After every incident of mass murder with a gun, I can reliably count on my FB page filling up with some variation on “No law can remove evil from the human heart” (from which we are apparently to conclude that any attempt to limit the access of lunatics to the technology of mass murder is a waste of time).
It’s only after mass murders with guns that I hear this rhetoric. Nobody says that the mystery of evil makes it futile to try to limit North Korea’s access to the technology of mass death. Nobody talks as though having cops arrest criminals is starry-eyed utopianism. Nobody says “Stealers gonna steal” and concludes that attempts to limit shoplifting with various technological fixes like cameras or mall cops is a refusal to address the fact that sin begins in the heart.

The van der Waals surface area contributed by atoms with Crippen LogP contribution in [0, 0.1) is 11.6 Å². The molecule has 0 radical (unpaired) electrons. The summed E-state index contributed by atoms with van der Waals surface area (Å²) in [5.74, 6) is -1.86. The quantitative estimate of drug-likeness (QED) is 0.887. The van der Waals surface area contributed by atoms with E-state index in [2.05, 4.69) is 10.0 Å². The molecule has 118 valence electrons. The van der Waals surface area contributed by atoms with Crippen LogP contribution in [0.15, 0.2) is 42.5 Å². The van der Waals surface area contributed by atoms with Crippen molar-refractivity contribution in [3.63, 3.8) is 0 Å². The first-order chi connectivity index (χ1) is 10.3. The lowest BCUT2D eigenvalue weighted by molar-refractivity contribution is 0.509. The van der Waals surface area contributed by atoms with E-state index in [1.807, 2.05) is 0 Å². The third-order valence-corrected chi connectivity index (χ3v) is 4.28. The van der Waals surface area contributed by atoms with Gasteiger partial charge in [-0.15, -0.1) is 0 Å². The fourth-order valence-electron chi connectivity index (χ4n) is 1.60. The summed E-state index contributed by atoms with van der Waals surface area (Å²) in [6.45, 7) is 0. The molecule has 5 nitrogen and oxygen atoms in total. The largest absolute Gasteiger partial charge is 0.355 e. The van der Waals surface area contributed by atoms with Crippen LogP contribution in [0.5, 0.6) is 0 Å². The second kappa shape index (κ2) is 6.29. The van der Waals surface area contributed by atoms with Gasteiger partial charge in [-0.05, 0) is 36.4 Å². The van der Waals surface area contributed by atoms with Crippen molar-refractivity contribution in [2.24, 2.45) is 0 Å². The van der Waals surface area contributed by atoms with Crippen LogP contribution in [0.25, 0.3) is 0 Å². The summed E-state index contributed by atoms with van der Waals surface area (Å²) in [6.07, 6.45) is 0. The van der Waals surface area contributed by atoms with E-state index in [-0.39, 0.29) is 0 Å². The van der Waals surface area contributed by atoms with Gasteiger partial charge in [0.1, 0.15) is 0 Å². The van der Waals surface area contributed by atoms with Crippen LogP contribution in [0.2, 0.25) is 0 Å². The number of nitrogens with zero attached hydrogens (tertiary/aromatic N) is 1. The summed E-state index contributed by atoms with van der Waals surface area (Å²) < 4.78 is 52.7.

But whenever gun violence breaks out, this beloved trope is right behind, talking as though the very idea of pursuing–among other remedies such as healing families, not inducing pharmacological psychosis, healthier communities, less violent games and media–some sensible way of making it much harder for lunatics to have easy access to the technology of mass death… well, that’s just utopian crazy talk. All we can do is simply roll over and utter pieties about the mystery of evil. This sounds, to the untrained ear, uncommonly like a particularly ridiculous form of special pleading that nobody believes when it comes to any other form of crime.